Prime Minister Imran Khan’s conversation with PTI delegates from Balochistan and Karachi culminated with a reiteration of the ruling party’s commitment to work on development in both regions. But it will be completely understandable if residents of both the province and the most major commercial city in Pakistan do not hold their breath over the government’s promises. The development of Balochistan and Karachi has been a stated priority since the PTI government came into power, but little action has been taken in this regard.

In fact, these commitments to residents of areas such as Balochistan are not even strictly limited to the current government. All political parties that have come into power have more or less made the exact same promises, with little – depending on where you look – to no progress to show for it. The simplest explanation for this is that parties cater to their primary voter bases, and wealthy areas in other provinces continue to dominate their agenda as a result. Another prominent problem is a lack of knowledge of what actually needs to prioritise and when.

Focusing on development in Balochistan in particular needs more than just a well-intentioned promise. The province has been lagging behind in most development indicators compared to the rest of Pakistan, and this is something that requires a tailor-made and multi-sector programme that aims to build something substantial in the long run. Everything from improving access to education and healthcare, to establishing the rule of law are aspects that the government needs to account for. So far, nothing from this government has indicated that a well-researched Balochistan development agenda is on the cards; in fact, their treatment looks to be more or less the same as their predecessors.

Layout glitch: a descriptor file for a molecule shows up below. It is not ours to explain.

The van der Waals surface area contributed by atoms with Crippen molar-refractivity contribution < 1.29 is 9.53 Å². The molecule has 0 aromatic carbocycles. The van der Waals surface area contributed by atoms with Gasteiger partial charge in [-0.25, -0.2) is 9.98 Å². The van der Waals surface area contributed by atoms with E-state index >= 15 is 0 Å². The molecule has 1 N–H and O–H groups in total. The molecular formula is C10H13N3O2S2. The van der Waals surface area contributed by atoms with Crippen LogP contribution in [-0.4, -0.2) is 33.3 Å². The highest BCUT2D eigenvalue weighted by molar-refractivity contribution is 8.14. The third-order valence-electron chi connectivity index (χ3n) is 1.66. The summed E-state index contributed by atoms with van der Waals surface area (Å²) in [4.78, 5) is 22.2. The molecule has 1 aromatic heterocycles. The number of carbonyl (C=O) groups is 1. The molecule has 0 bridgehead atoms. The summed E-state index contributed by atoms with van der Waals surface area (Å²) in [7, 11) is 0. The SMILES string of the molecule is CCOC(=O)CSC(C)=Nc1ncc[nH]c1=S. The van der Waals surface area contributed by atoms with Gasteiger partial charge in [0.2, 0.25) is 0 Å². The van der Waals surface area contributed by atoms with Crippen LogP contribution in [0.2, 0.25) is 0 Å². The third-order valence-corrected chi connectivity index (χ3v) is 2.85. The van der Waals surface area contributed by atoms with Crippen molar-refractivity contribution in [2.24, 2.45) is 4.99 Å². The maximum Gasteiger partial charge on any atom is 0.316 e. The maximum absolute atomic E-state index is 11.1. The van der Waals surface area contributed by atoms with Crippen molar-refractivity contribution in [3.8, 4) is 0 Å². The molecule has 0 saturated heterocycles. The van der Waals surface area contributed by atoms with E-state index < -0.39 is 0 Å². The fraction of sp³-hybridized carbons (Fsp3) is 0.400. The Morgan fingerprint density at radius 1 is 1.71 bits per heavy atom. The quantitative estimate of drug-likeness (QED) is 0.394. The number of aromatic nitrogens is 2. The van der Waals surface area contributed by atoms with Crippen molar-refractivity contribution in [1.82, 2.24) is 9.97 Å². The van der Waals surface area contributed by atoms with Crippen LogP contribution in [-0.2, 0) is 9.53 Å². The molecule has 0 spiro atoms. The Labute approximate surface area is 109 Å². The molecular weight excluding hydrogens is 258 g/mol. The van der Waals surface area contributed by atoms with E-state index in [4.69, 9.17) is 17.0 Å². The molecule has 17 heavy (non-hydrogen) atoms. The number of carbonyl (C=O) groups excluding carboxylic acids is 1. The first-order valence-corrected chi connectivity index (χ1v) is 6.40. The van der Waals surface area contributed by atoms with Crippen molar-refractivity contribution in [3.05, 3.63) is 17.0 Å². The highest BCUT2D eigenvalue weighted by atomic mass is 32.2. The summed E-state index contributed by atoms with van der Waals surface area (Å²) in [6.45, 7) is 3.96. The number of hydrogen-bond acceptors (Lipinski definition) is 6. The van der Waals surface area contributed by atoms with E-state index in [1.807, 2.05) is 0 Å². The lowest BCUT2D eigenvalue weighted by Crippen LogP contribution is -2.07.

With provinces currently giving funds back to the centre as a means to alleviate our national economic issues, these promises become even more impractical and inconsequential. The government is only increasing expectations for its provincial representatives, there is no point in doing so if it will not result in anything concrete. Perhaps this government would be better placed making promises to areas that lag behind in development if it first proposes concrete steps and a vision to go with it. Before that, we should collectively avoid making plans that will never realistically materialise.